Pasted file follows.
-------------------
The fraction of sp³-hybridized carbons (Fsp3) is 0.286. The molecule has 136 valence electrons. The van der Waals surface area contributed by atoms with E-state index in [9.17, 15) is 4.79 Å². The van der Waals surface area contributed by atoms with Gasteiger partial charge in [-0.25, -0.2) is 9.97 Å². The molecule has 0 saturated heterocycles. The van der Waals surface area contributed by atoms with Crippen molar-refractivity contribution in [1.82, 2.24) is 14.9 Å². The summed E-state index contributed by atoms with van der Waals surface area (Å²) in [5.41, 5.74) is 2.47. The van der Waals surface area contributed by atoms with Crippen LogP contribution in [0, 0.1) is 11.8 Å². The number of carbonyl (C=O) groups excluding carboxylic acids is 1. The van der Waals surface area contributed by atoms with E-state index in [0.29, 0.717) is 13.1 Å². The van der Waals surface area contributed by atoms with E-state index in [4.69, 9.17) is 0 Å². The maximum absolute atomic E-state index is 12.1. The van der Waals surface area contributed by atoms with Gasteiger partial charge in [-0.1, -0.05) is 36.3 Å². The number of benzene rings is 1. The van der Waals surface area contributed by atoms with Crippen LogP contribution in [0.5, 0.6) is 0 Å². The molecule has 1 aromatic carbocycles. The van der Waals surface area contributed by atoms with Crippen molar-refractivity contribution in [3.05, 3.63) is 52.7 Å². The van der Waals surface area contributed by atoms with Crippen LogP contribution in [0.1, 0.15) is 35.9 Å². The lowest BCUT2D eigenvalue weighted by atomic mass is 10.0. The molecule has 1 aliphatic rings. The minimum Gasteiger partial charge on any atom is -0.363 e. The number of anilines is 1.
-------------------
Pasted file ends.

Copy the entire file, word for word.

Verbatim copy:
The fraction of sp³-hybridized carbons (Fsp3) is 0.286. The molecule has 136 valence electrons. The van der Waals surface area contributed by atoms with E-state index in [9.17, 15) is 4.79 Å². The van der Waals surface area contributed by atoms with Gasteiger partial charge in [-0.25, -0.2) is 9.97 Å². The molecule has 0 saturated heterocycles. The van der Waals surface area contributed by atoms with Crippen molar-refractivity contribution in [1.82, 2.24) is 14.9 Å². The summed E-state index contributed by atoms with van der Waals surface area (Å²) in [5.41, 5.74) is 2.47. The van der Waals surface area contributed by atoms with Crippen LogP contribution in [0, 0.1) is 11.8 Å². The number of carbonyl (C=O) groups excluding carboxylic acids is 1. The van der Waals surface area contributed by atoms with E-state index in [0.29, 0.717) is 13.1 Å². The van der Waals surface area contributed by atoms with E-state index in [4.69, 9.17) is 0 Å². The maximum absolute atomic E-state index is 12.1. The van der Waals surface area contributed by atoms with Gasteiger partial charge in [-0.1, -0.05) is 36.3 Å². The number of benzene rings is 1. The van der Waals surface area contributed by atoms with Crippen LogP contribution in [0.5, 0.6) is 0 Å². The molecule has 1 aromatic carbocycles. The van der Waals surface area contributed by atoms with Crippen molar-refractivity contribution in [3.05, 3.63) is 52.7 Å². The van der Waals surface area contributed by atoms with Crippen LogP contribution in [0.1, 0.15) is 35.9 Å². The lowest BCUT2D eigenvalue weighted by atomic mass is 10.0. The molecule has 1 aliphatic rings. The minimum Gasteiger partial charge on any atom is -0.363 e. The number of anilines is 1.